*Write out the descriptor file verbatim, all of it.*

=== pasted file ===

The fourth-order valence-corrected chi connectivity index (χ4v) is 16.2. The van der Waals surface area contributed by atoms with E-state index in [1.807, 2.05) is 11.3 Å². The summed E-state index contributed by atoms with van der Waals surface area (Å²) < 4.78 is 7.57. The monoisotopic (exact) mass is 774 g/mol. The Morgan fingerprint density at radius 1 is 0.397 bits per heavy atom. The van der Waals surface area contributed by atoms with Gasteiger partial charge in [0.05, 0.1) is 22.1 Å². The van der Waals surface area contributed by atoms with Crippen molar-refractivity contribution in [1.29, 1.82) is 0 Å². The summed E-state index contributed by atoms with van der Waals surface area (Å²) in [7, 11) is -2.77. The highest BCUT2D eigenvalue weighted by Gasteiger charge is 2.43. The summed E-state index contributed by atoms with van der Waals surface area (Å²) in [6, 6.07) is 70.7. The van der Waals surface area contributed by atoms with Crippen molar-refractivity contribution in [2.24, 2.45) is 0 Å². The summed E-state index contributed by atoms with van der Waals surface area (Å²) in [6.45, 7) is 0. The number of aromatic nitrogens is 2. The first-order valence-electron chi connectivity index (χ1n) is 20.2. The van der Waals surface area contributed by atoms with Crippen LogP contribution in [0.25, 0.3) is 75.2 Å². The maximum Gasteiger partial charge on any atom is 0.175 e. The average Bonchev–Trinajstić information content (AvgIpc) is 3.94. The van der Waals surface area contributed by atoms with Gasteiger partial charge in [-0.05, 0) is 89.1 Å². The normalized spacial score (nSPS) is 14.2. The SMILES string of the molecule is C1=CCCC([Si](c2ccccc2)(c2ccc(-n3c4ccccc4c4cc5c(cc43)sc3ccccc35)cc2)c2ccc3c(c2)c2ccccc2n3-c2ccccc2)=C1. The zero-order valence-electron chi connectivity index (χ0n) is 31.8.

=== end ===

The fourth-order valence-corrected chi connectivity index (χ4v) is 16.2. The van der Waals surface area contributed by atoms with E-state index in [1.807, 2.05) is 11.3 Å². The summed E-state index contributed by atoms with van der Waals surface area (Å²) < 4.78 is 7.57. The monoisotopic (exact) mass is 774 g/mol. The Morgan fingerprint density at radius 1 is 0.397 bits per heavy atom. The van der Waals surface area contributed by atoms with Gasteiger partial charge in [0.05, 0.1) is 22.1 Å². The van der Waals surface area contributed by atoms with Crippen molar-refractivity contribution in [1.29, 1.82) is 0 Å². The summed E-state index contributed by atoms with van der Waals surface area (Å²) in [7, 11) is -2.77. The highest BCUT2D eigenvalue weighted by Gasteiger charge is 2.43. The summed E-state index contributed by atoms with van der Waals surface area (Å²) in [6, 6.07) is 70.7. The van der Waals surface area contributed by atoms with Crippen molar-refractivity contribution in [2.24, 2.45) is 0 Å². The summed E-state index contributed by atoms with van der Waals surface area (Å²) in [6.45, 7) is 0. The number of aromatic nitrogens is 2. The first-order valence-electron chi connectivity index (χ1n) is 20.2. The van der Waals surface area contributed by atoms with Crippen LogP contribution in [0.25, 0.3) is 75.2 Å². The maximum Gasteiger partial charge on any atom is 0.175 e. The average Bonchev–Trinajstić information content (AvgIpc) is 3.94. The van der Waals surface area contributed by atoms with Gasteiger partial charge in [-0.05, 0) is 89.1 Å². The normalized spacial score (nSPS) is 14.2. The SMILES string of the molecule is C1=CCCC([Si](c2ccccc2)(c2ccc(-n3c4ccccc4c4cc5c(cc43)sc3ccccc35)cc2)c2ccc3c(c2)c2ccccc2n3-c2ccccc2)=C1. The zero-order valence-electron chi connectivity index (χ0n) is 31.8.